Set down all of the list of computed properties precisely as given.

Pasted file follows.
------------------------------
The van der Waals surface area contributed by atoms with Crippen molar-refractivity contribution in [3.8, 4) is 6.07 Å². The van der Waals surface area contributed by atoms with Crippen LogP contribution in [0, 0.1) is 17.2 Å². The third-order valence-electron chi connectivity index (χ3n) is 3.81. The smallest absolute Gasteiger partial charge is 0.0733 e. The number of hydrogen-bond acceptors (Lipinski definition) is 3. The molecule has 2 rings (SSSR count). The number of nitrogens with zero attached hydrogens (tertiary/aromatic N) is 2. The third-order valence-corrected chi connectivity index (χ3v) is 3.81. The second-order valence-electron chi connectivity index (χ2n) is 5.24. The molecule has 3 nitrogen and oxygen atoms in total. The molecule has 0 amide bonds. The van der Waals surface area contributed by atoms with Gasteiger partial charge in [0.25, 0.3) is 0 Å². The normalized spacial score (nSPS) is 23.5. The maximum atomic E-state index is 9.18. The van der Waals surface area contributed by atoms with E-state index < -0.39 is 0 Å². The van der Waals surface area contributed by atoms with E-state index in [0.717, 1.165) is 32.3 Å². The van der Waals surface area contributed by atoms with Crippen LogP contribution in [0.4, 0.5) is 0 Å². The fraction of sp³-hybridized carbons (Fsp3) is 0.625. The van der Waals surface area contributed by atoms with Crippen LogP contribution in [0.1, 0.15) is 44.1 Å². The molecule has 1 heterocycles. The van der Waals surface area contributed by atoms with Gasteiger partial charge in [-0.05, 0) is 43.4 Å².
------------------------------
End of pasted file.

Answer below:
The van der Waals surface area contributed by atoms with Crippen molar-refractivity contribution in [3.8, 4) is 6.07 Å². The van der Waals surface area contributed by atoms with Crippen LogP contribution in [0, 0.1) is 17.2 Å². The third-order valence-electron chi connectivity index (χ3n) is 3.81. The smallest absolute Gasteiger partial charge is 0.0733 e. The number of hydrogen-bond acceptors (Lipinski definition) is 3. The molecule has 2 rings (SSSR count). The number of nitrogens with zero attached hydrogens (tertiary/aromatic N) is 2. The third-order valence-corrected chi connectivity index (χ3v) is 3.81. The second-order valence-electron chi connectivity index (χ2n) is 5.24. The molecule has 3 nitrogen and oxygen atoms in total. The molecule has 0 amide bonds. The van der Waals surface area contributed by atoms with Gasteiger partial charge in [0.25, 0.3) is 0 Å². The normalized spacial score (nSPS) is 23.5. The maximum atomic E-state index is 9.18. The van der Waals surface area contributed by atoms with E-state index < -0.39 is 0 Å². The van der Waals surface area contributed by atoms with E-state index in [0.717, 1.165) is 32.3 Å². The van der Waals surface area contributed by atoms with Crippen LogP contribution in [0.4, 0.5) is 0 Å². The fraction of sp³-hybridized carbons (Fsp3) is 0.625. The van der Waals surface area contributed by atoms with Crippen LogP contribution in [0.1, 0.15) is 44.1 Å². The molecule has 1 heterocycles. The van der Waals surface area contributed by atoms with Gasteiger partial charge in [-0.05, 0) is 43.4 Å².